“Your opponents would love you to believe that it’s hopeless, that you have no power, that there’s no reason to act, that you can’t win. Hope is a gift you don’t have to surrender, a power you don’t have to throw away.” This seems a better time than most to revisit Rebecca Solnit‘s Hope in the Dark, an excerpt of which ran in The Guardian earlier this year. You can also read our review of Solnit’s The Faraway Nearby here.
Why do Americans read so few translated works? A lot of reasons come to mind, but one is that translated books are often the purview of small publishers, who don’t have the same marketing budgets as the larger companies in the industry. At The New Yorker’s Currency blog, Vauhini Vara looks at the statistics compiled by Three Percent, a database at the University of Rochester that tracks publications of translated works in the country. Related: Oliver Farry’s interview with the Portuguese writer António Lobo Antunes.
“Notes: Finally, a Pokémon that gets it: the living epitome of the unbearable ennui that characterizes life in the modern age. Despite having the mass of a cement truck, the Snorlax has the calm bearing of a yogi. Its rhythmic snoring chimes the steadfast paternoster of enlightened meditation. This is one Pokémon that truly doesn’t give a shit. One cannot help but feel humbled to be in the face of divinity.” The only thing that could make Pokémon Go any better would be playing it with Anthony Bourdain. At McSweeney’s, Allen Zhang imagines the opportunity.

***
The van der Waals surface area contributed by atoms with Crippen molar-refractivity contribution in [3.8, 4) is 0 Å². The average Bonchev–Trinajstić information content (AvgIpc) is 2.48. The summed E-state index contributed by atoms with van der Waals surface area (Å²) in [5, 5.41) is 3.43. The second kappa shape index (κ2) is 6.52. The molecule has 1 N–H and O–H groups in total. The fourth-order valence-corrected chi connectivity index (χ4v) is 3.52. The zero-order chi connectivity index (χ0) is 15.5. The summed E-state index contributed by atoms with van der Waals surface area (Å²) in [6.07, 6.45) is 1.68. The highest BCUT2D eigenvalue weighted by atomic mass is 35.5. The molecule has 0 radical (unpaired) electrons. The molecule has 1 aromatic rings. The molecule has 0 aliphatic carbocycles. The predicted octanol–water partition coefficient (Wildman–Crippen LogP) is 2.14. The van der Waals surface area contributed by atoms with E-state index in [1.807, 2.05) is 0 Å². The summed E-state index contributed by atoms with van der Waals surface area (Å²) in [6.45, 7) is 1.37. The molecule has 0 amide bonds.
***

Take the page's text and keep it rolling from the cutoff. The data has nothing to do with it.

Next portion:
Recommended Reading: Robert Macfarlane at The Guardian on what it means to be living in the Anthropocene age–in which human influence on the planet is permanent and profound–and how our writers and artists are responding to the crisis.